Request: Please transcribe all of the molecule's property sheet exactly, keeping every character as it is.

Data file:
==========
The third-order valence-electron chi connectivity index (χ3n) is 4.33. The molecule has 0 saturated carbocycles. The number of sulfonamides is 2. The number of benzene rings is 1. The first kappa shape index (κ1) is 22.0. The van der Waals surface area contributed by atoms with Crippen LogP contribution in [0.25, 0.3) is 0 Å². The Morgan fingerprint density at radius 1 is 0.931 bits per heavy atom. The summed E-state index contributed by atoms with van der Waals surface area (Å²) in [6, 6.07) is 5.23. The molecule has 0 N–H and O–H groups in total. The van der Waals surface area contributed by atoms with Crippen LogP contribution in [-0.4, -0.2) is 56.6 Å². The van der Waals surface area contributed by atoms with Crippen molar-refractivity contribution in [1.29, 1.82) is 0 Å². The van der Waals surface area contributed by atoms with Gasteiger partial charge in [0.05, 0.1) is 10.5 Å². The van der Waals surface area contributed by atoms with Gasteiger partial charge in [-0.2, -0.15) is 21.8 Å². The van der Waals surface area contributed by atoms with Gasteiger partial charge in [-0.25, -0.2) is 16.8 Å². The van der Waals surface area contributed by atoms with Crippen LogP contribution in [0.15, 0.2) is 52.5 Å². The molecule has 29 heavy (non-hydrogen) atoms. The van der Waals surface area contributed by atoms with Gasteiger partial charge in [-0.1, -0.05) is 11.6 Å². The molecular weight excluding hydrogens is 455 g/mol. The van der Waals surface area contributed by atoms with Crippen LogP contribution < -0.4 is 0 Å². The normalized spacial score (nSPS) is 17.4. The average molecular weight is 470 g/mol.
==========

The third-order valence-electron chi connectivity index (χ3n) is 4.33. The molecule has 0 saturated carbocycles. The number of sulfonamides is 2. The number of benzene rings is 1. The first kappa shape index (κ1) is 22.0. The van der Waals surface area contributed by atoms with Crippen LogP contribution in [0.25, 0.3) is 0 Å². The Morgan fingerprint density at radius 1 is 0.931 bits per heavy atom. The summed E-state index contributed by atoms with van der Waals surface area (Å²) in [6, 6.07) is 5.23. The molecule has 0 N–H and O–H groups in total. The van der Waals surface area contributed by atoms with Crippen LogP contribution in [-0.4, -0.2) is 56.6 Å². The van der Waals surface area contributed by atoms with Crippen molar-refractivity contribution in [1.29, 1.82) is 0 Å². The van der Waals surface area contributed by atoms with Gasteiger partial charge in [0.05, 0.1) is 10.5 Å². The van der Waals surface area contributed by atoms with Gasteiger partial charge in [-0.2, -0.15) is 21.8 Å². The van der Waals surface area contributed by atoms with Gasteiger partial charge in [-0.25, -0.2) is 16.8 Å². The van der Waals surface area contributed by atoms with Crippen LogP contribution in [0.15, 0.2) is 52.5 Å². The molecule has 29 heavy (non-hydrogen) atoms. The van der Waals surface area contributed by atoms with Gasteiger partial charge in [-0.1, -0.05) is 11.6 Å². The molecular weight excluding hydrogens is 455 g/mol. The van der Waals surface area contributed by atoms with Crippen LogP contribution < -0.4 is 0 Å². The normalized spacial score (nSPS) is 17.4. The average molecular weight is 470 g/mol.